Abbreviations used : CHO, Chinese hamster ovary ; GABARAP, GABAA receptor-associated protein ; GST, glutathione S-transferase ; LC3, light chain 3 ; MAP, microtubule-associated protein ; PAGE, polyacrylamide gel electrophoresis ; PC-tubulin, tubulin purified from MAP-rich tubulin by phosphocellulose chromatography and free of MAPs ; PEM buffer, 80 mM piperazine-N,N'-bis(2-ethanesulfonic acid) sequisodium salt (pH 6.8), 1 mM MgCl2, and 1 mM EGTA ; SDS, sodium dodecyl sulfate ; TBS-T, 20 mM Tris, 137 mM NaCl, and 0.1% Tween 20 (pH 7.6).
Address correspondence and reprint requests to Dr. R. W. Olsen at Department of Molecular and Medical Pharmacology, CHS 23-120, UCLA School of Medicine, Los Angeles, CA 90095-1735, U.S.A. E-mail : firstname.lastname@example.org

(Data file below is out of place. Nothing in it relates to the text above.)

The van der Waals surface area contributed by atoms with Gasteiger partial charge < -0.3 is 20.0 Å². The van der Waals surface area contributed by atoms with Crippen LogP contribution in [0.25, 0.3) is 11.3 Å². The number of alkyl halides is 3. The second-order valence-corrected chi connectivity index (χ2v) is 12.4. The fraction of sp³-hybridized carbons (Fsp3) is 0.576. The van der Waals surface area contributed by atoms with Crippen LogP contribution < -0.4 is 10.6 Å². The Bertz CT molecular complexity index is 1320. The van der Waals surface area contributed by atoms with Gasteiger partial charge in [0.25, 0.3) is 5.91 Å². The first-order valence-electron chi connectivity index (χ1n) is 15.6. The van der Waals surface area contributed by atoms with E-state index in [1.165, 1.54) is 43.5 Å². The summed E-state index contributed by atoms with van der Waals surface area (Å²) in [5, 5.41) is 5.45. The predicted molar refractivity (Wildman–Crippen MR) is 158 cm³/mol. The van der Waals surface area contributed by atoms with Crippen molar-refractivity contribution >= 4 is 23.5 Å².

GABAA receptor-associated protein (GABARAP) was isolated on the basis of its interaction with the γ2 subunit of GABAA receptors. It has sequence similarity to light chain 3 (LC3) of microtubule-associated proteins 1A and 1B. This suggests that GABARAP may link GABAA receptors to the cytoskeleton. GABARAP associates with tubulin in vitro. However, little is known about the mechanism for the interaction, and it is not clear whether the interaction occurs in vivo. Here, we report that GABARAP interacts directly with both tubulin and microtubules in a salt-sensitive manner, indicating the association is mediated by ionic interactions. GABARAP coimmunoprecipitates with tubulin and associates with both microtubules and microfilaments in intact cells. The cellular distribution is altered by treatment with taxol, nocodazole, and cytochalasin D. The tubulin binding domain was located at the N terminus of GABARAP by using synthetic peptides and deletion constructs and is marked by a specific arrangement of basic amino acids. The interaction between GABARAP and actin might be mediated by other proteins. These results demonstrate the GABARAP interacts with the cytoskeleton both in vitro and in cells and suggest a role of GABARAP in the interaction between GABAA receptors and the cytoskeleton. Such interactions are presumably needed for receptor trafficking, anchoring, and/or synaptic clustering. The structural arrangement of the basic amino acids present in the tubulin binding domain of GABARAP may aid in recognition of the potential of tubulin binding activity in other known proteins.